Aubergine with the works

An explosion of flavours! I really cannot recommend this Middle Eastern inspired dish enough.
Aubergine with the works - recipe / A kitchen in Istanbul
Aubergine with the works
Aubergine with the works - recipe / A kitchen in Istanbul

The pictures don’t lie: This is absolutely delicious. What’s more: it’s really simple to make, too.

When I left London last summer, the city was in the middle of a really exciting time for Middle Eastern flavoured food. It was trendy – more so than posh burgers or tacos, even.

New restaurant openings were frequent, each with their own unique twist on the region’s long food traditions. It was at one of these joints I first realised how incredible a vehicle the aubergine is for other flavours.

This summer took me back to that moment. My Israeli friend Mor (without whom my food would quite probably be different today) was visiting and we were going to cook together. She insisted on roast cauliflower and aubergine with lots of toppings.

—It’s really tasty, she said.

And she was right. Of course she was right. Not that I ever doubted.

There’s something incredible luxurious about all these clean and simple flavours when they get to mingle just the moment you bite into it.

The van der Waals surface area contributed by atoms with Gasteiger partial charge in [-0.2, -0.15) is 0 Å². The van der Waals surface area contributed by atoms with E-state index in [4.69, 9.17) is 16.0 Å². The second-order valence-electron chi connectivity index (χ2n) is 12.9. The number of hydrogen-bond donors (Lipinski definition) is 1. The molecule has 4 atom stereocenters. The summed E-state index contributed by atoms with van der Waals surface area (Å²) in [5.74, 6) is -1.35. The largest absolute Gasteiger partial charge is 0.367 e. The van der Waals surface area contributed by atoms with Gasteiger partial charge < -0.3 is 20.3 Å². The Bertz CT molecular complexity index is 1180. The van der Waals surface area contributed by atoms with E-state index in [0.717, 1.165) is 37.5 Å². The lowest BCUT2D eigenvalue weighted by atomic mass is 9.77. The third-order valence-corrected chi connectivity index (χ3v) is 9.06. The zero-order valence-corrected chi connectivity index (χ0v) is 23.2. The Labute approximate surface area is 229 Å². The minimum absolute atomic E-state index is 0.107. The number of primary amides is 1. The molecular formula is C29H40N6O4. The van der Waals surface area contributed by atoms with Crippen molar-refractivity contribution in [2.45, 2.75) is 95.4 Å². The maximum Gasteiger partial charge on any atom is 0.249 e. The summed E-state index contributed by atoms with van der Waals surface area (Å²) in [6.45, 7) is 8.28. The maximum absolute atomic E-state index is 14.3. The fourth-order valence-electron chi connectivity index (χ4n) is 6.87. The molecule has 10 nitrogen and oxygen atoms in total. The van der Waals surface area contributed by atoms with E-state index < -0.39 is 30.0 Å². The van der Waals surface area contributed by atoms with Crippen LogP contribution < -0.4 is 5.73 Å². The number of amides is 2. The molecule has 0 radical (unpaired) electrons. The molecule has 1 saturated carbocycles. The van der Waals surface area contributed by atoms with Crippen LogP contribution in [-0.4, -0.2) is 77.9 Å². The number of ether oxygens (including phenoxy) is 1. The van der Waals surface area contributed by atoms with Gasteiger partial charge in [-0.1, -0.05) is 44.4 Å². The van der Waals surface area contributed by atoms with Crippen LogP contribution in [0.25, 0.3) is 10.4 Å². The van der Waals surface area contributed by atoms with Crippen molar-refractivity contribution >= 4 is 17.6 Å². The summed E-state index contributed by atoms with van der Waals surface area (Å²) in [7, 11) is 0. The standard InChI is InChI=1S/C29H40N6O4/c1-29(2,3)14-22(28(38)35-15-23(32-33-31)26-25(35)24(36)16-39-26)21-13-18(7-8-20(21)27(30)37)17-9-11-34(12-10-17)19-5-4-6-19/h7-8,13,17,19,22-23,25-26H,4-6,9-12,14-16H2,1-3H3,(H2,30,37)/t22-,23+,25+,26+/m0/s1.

Every mouthful is different. One gets lots of tomato, and is tastily zingy.  Another has more of the earthiness and depth of tahini. A third gets the freshness and kick of the herb oil. Another one the crunchy sweetness of bright red pomegranate seeds.

Grab a little bit of everything and you’ll get an explosion of flavours you won’t forget any time soon.

Aubergine with the works - recipe / A kitchen in Istanbul

I’ve skipped the cauliflower and kept it simple with just the aubergine. I think it works even better.

And don’t let the amount of toppings to be prepared scare you: each takes no more than two minutes to prepare. As soon as you’ve grated a tomato and crushed a (small) clove of garlic you’re basically done.

Everything else is just whisking together a couple of ingredients here and there. No boiling, no frying, no special techniques. All you need is a few small bowls and a fork.

Oh, and you’ll have to boil an egg. If you want, that is.

If you prefer to keep it vegan, I promise it’s perfectly delicious without.

Aubergine with the works is a perfect addition to any meze table or even as a starter on its own when you have guests over. Or serve it for weekday dinner with some spiced chickpeas or fried meat, if you want. A little mid-week treat never hurt anyone, right?

The recipe serves 2-4, depending on what else is on offer.

Aubergine with the works - recipe / A kitchen in Istanbul

Aubergine with the works

An explosion of Middle Eastern flavours!
5 (2 ratings).
Main Course, Meze
Middle Eastern-inspired
30 minutes
4 servings
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  • 2 large aubergine (eggplant)
  • 1 egg
  • ½ pomegranate, seeds

Grated tomato

  • 1 medium tomato, halved
  • 1 tsp tomato paste
  • 1 tsp pul biber (Aleppo pepper)
  • salt and black pepper

Tahini sauce

  • 1 small garlic clove, crushed to a paste with a little salt
  • 30 g tahini
  • 1 Tbsp lemon juice